Follow up to the first edition from past five May exhibitions 2019-2014

Telling picture stories from past five May exhibitions @ Fairweather’s … › 2020/05/04


“Lost in the…” watercolor by Penelope Culbertson


MAY 2013

MAY 2012


MAY 2011


MAY 2010


MAY 2009

These days, when we are isolated from each other due to COVID 19, it seemed just as good a time as any to revisit some of the artistic events Fairweather House and Gallery has had over the past years.  So by request, we are revisiting severa; past May exhibitions, from the painting LIVE events to memorable performances by classical violinist  Kirstin Qian to former bright, bubbly visitors and hosteses.


Truly,  looking back marries itself to looking forward, in our world.

Fairweather House and Gallery shut its doors mid-March following the Governor’s order that nonessential retailers and services must be closed.

Fairweather’s  is currently operating by virtual and phone appointment.

Call us anytime at 503-738-4003, contact us through our website, and through social media.

Read more blog articles on the Fairweather Gallery website.

Enjoy a performance from a former Fairweather guest of honor.

Kirstin Qian has  performed at Fairweather’s several times.


“At a moment when our physical location is closed due to the health crisis, online viewing is offered as a primary means to present Northwest art and to connect with art enthusiasts,”  galleriest D. Fairweather.

We are stronger together.

Surely this challenge we are facing will come to an end.

Hopefully when it does Fairweather House and Gallery will still be here for you!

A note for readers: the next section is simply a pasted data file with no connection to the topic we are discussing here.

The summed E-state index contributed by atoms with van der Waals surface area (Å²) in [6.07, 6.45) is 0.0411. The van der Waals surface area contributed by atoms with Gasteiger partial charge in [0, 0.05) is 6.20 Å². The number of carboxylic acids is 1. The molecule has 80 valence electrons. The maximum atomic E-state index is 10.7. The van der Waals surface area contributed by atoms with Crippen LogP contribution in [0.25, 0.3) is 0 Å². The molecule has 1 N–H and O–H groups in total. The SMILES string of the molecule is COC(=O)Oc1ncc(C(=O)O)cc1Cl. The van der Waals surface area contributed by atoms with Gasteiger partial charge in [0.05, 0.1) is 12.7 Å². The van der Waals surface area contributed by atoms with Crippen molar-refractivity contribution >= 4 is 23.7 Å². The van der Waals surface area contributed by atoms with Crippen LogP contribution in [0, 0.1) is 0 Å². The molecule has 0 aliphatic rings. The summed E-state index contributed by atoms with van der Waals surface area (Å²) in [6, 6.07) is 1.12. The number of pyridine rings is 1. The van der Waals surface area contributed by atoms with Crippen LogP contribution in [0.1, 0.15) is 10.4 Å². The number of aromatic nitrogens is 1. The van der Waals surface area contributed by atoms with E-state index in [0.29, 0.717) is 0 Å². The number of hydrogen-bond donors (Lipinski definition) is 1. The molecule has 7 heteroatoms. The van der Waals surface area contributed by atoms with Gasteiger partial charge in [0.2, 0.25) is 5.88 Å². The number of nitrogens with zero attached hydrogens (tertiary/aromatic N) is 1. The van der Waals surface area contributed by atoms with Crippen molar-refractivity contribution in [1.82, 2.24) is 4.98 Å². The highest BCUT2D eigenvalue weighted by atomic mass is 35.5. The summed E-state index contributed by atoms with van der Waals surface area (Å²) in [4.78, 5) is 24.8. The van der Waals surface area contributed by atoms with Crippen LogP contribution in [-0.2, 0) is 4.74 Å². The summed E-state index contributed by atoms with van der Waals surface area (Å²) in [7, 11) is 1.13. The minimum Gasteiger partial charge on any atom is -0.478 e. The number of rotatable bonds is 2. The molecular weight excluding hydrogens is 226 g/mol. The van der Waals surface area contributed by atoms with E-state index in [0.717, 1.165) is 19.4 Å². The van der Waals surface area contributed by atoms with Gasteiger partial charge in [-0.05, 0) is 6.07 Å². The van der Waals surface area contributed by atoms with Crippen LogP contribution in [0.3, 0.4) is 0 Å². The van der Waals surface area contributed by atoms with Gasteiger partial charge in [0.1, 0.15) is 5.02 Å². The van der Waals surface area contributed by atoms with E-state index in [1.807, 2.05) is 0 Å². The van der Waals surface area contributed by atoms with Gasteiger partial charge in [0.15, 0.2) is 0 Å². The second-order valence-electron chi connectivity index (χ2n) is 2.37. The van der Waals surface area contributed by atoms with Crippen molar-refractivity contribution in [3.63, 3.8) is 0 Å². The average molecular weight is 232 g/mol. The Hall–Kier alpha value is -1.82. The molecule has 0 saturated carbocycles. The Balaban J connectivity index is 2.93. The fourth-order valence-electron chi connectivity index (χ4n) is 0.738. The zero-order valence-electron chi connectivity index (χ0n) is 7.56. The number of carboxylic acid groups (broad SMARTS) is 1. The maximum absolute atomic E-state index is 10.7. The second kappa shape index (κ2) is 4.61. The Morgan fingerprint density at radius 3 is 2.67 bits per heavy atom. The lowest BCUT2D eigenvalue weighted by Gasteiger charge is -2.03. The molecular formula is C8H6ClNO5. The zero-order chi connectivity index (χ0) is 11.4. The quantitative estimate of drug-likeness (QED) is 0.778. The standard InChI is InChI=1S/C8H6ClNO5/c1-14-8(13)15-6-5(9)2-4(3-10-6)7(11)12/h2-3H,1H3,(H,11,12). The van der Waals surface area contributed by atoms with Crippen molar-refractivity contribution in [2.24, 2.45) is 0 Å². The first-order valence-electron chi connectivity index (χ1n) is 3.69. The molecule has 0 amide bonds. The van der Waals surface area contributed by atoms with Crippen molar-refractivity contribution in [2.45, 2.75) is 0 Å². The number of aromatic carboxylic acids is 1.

We promise you we will try our utmost see you on the other side of the pandemic.

Since 2007 we have had the privilege representing remarkable NW artists.

We are looking forward to reopening safely following official guidelines in protecting the health of our community.

Please read more about our gallery and our commitment to NW artists and products made by NW hands.

Stunning spring 2020 magnolia study by Dorota Haber-Lehigh

Ethnobotany and native plant Oregon Coast artist

Watercolor palette for magnolia artwork. Dorota Haber-Lehigh

“Drawing magnolia branch! What a beautiful tree. Trying to find some beauty amidst the chaos of life.”  DHL


Seaside artist Dorota Haber-Lehigh depicts Pacific Northwest native plants, portraying their sculptural beauty and brings attention to importance of ecological diversity of nature to emphasize natures and human fragility.

She is interested in portraying individual plants with their sculptural and ephemeral beauty. Her passion is to bring attention to importance of ecological diversity of nature and emphasize nature’s and human fragility. She is interested in the healing power of plants and nature and enjoys drawing plants that have medicinal properties. She has authored two ethnobotanical coloring books: “ABC of Native Plants of the Coastal PNW” and “Native Berries of the Coastal PNW.”


Dorota Haber-Lehigh

April 19,  2020

“Oregon Grape beginning of a composition. I will keep adding elements throughout the year. Love the resilience of the plant.” DHL

Indeed, reminds ourselves of our own resilience.  This will be a lovely study…

A story on resilience: